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Nurses and volunteers work together to offer calming 'fidget blankets' to patients at WellSpan Ephrata Community Hospital

January 20, 2020

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Featured (from left to right) are Louann Wolfe, Betty Tanner and Nancy Bordlemay, volunteers in the WellSpan Good Samaritan Hospital sewing room, who are creating fidget blankets for patients.

Featured (from left to right) are Louann Wolfe, Betty Tanner and Nancy Bordlemay, volunteers in the WellSpan Good Samaritan Hospital sewing room, who are creating fidget blankets for patients.

Patients at WellSpan Ephrata Community Hospital are now receiving “fidget blankets,” squares of material that feature strips of Velcro, zippers, buckles, ribbons, ruffles and soft fur. Nurses recently began giving the blankets to confused or agitated patients at WellSpan Ephrata Community Hospital.

The blankets provide a calming diversion to these patients, who often pull at their intravenous lines or are restless and anxious.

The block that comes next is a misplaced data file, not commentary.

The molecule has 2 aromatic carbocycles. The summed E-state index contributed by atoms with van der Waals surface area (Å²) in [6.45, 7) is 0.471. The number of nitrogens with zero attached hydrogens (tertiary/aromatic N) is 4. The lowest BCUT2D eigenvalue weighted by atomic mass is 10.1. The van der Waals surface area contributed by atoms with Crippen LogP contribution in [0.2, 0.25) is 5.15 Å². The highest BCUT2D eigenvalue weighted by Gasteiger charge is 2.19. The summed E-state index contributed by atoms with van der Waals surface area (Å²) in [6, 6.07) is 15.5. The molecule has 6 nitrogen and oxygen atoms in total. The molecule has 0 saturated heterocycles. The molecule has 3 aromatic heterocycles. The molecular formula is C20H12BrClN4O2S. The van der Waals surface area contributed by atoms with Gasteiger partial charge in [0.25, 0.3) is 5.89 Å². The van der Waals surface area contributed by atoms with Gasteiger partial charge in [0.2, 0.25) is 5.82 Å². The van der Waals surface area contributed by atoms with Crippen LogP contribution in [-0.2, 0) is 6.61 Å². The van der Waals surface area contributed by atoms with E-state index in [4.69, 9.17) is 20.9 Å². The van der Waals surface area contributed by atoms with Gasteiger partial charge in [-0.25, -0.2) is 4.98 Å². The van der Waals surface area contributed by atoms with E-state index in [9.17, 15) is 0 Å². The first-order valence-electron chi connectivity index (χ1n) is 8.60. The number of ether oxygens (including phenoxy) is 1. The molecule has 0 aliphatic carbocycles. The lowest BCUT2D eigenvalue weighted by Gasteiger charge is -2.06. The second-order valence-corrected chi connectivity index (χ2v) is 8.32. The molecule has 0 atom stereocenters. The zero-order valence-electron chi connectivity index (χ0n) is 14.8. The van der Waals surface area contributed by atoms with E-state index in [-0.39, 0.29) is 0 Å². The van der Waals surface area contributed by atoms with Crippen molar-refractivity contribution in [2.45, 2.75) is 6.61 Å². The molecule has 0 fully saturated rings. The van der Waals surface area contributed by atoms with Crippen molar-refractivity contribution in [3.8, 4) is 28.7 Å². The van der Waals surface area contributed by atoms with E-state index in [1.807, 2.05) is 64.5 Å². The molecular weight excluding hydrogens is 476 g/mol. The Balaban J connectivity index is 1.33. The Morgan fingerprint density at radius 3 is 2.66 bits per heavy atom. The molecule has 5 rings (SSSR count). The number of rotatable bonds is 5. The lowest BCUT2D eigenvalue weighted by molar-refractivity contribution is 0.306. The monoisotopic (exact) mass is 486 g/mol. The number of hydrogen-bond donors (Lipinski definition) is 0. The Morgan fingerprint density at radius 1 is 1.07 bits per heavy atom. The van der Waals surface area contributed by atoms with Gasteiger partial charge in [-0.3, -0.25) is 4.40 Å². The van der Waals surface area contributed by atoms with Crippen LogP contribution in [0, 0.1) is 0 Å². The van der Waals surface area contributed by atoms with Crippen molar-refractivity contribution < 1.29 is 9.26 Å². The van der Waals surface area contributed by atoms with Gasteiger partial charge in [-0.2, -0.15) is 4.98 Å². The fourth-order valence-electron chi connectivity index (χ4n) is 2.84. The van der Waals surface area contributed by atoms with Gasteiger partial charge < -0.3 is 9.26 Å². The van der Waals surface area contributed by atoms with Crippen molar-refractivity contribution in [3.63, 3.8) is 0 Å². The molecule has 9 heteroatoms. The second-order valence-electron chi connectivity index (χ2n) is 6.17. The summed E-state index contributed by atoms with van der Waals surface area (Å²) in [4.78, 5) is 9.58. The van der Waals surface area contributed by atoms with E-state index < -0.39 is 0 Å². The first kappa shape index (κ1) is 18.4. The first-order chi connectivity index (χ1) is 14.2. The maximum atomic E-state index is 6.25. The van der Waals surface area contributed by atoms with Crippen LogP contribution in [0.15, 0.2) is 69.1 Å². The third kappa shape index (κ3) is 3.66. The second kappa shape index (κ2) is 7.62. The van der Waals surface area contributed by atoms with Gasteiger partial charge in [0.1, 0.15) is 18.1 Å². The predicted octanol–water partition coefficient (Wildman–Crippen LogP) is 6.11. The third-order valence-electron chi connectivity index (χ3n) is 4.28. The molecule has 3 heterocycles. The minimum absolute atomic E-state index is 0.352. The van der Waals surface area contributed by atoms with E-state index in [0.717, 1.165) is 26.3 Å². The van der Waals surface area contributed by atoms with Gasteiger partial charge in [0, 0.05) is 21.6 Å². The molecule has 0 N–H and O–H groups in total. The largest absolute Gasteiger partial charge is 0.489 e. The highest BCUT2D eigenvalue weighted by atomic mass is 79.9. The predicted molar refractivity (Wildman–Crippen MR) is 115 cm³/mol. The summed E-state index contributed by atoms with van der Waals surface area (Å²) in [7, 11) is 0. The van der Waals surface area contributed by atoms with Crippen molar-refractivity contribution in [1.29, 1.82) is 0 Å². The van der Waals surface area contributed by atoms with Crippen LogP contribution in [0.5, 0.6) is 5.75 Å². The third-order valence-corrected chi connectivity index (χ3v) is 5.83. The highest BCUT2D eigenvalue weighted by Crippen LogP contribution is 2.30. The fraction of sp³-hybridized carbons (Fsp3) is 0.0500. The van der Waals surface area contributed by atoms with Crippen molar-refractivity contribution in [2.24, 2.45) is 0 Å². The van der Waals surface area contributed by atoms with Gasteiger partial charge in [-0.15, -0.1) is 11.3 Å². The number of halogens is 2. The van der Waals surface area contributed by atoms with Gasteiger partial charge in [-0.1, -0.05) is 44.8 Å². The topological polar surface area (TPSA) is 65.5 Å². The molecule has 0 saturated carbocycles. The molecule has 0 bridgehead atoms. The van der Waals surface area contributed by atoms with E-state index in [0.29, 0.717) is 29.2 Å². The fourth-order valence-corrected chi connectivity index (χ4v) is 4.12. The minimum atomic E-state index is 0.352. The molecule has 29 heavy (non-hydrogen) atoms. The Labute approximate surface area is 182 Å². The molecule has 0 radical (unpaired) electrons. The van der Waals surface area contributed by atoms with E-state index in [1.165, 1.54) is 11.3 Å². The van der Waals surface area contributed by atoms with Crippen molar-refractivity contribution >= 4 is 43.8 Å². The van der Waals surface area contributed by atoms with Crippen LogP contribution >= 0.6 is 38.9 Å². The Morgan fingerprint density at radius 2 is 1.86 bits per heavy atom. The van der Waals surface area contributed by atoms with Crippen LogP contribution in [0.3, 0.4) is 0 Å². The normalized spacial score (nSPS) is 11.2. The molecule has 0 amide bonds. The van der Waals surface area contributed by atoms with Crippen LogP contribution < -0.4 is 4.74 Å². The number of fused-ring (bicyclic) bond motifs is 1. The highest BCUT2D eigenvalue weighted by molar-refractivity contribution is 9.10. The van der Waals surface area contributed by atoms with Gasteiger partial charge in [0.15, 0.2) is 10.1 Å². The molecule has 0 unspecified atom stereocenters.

WellSpan Ephrata Community Hospital employees donated some of the materials, and volunteers in the WellSpan Good Samaritan Hospital sewing room created the blankets.

“We have had several patients that have really been helped by these blankets,” said Shannon Sellers, nurse manager of the medical/surgical unit at WellSpan Ephrata Community Hospital. “Some of these patients had to have 1-to-1 sitters, they were so agitated. Giving them something to hold and focus on really does help keep them safer. They are not trying to get out of bed so much. We worry a lot about falls and this seems to help take their mind off where they are.”

Research has found that tactile stimulation helps to improve memory, mood and socialization in patients who have been diagnosed with Alzheimer’s disease. The blankets, also called busy blankets or fidget quilts, help to provide that tactile stimulation.

In the past, nurses have given patients washcloths to roll, Sellers said, but the fidget blankets offer a variety of textures and activities, such as buckles and zippers, that allow patients to keep their hands busy. The blankets are designed with safety in mind, and so do not have small objects such as beads or pompoms, which could be pulled off.

The hope is that the sewing room can continue to create the blankets for patients, who take the blankets with them after their hospital stay. The project may be extended to other hospitals if that is feasible.